A theoretical investigation of the effect of latitude on avian life histories

John M. McNamara, Zoltán Barta, Martin Wikelski, Alasdair I. Houston

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57 Citations (Scopus)

Abstract

Tropical birds lay smaller clutches than birds breeding in temperate regions and care for their young for longer. We develop a model in which birds choose when and how often to breed and their clutch size, depending on their foraging ability and the food availability. The food supply is density dependent. Seasonal environments necessarily have a high food peak in summer; in winter, food levels drop below those characteristic of constant environments. A bird that cannot balance its energy needs during a week dies of starvation. If adult predation is negligible, birds in low seasonal environments are constrained by low food during breeding seasons, whereas birds in high seasonal environments die during the winter. Low food seasonality selects for small clutch sizes, long parental care times, greater age at first breeding, and high juvenile survival. The inclusion of adult predation has no major effect on any life-history variables. However, increased nest predation reduces clutch size. The same trends with seasonality are also found in a version of the model that includes a condition variable. Our results show that seasonal changes in food supply are sufficient to explain the observed trends in clutch size, care times, and age at first breeding.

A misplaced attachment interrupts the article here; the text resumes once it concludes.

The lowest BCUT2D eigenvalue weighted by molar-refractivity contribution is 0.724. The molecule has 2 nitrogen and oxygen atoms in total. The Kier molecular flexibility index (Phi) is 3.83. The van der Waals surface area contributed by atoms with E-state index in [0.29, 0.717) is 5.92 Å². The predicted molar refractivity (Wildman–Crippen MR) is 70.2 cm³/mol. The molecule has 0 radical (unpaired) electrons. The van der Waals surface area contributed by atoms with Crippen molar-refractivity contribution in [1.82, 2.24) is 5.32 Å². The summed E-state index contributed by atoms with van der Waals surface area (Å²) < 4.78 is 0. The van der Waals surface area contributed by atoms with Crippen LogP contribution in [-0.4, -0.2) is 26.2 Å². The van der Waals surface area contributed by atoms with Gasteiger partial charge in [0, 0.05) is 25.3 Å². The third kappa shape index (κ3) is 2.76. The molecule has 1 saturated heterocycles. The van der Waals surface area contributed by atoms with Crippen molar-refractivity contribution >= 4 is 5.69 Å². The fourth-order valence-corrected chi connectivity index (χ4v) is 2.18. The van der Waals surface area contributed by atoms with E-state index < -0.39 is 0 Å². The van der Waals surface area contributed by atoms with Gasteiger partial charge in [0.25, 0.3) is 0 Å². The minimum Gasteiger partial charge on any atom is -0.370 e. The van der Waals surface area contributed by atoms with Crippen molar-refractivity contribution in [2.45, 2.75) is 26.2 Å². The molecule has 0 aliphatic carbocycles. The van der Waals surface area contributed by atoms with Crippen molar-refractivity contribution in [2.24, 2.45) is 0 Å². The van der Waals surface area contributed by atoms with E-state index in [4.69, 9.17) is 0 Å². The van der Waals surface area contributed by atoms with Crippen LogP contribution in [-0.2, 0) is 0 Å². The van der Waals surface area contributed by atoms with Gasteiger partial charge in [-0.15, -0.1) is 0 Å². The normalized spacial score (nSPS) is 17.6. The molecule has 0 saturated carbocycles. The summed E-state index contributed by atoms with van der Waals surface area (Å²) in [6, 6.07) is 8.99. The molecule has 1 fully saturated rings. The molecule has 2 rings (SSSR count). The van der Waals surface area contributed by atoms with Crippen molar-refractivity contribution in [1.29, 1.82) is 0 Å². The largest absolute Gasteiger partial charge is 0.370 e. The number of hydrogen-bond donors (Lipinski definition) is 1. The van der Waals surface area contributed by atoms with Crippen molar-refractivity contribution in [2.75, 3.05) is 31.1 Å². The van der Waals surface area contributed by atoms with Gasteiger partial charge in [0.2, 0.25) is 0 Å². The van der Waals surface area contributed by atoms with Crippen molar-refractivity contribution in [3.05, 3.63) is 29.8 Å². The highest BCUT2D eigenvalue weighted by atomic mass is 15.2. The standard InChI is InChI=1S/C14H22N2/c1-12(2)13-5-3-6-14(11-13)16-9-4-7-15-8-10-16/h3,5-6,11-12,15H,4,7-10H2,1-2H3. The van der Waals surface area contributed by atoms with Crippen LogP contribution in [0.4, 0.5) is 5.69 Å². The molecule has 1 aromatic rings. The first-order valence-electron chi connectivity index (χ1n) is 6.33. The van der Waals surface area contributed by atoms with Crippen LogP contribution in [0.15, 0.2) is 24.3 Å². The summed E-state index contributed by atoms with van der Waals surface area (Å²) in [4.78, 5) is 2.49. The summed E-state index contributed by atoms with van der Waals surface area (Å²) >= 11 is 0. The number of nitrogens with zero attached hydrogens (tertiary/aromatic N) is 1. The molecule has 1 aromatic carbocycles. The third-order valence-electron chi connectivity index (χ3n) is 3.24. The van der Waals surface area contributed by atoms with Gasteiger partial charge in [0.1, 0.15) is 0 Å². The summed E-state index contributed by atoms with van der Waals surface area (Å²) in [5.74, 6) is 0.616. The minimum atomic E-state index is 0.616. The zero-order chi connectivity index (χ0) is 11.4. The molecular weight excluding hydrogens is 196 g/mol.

Original languageEnglish
Pages (from-to)331-345
Number of pages15
JournalAmerican Naturalist
Volume172
Issue number3
DOIs
Publication statusPublished - Sep 1 2008

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Keywords

  • Annual routine
  • Clutch size
  • Energy balance
  • Parental care

ASJC Scopus subject areas

  • Ecology, Evolution, Behavior and Systematics

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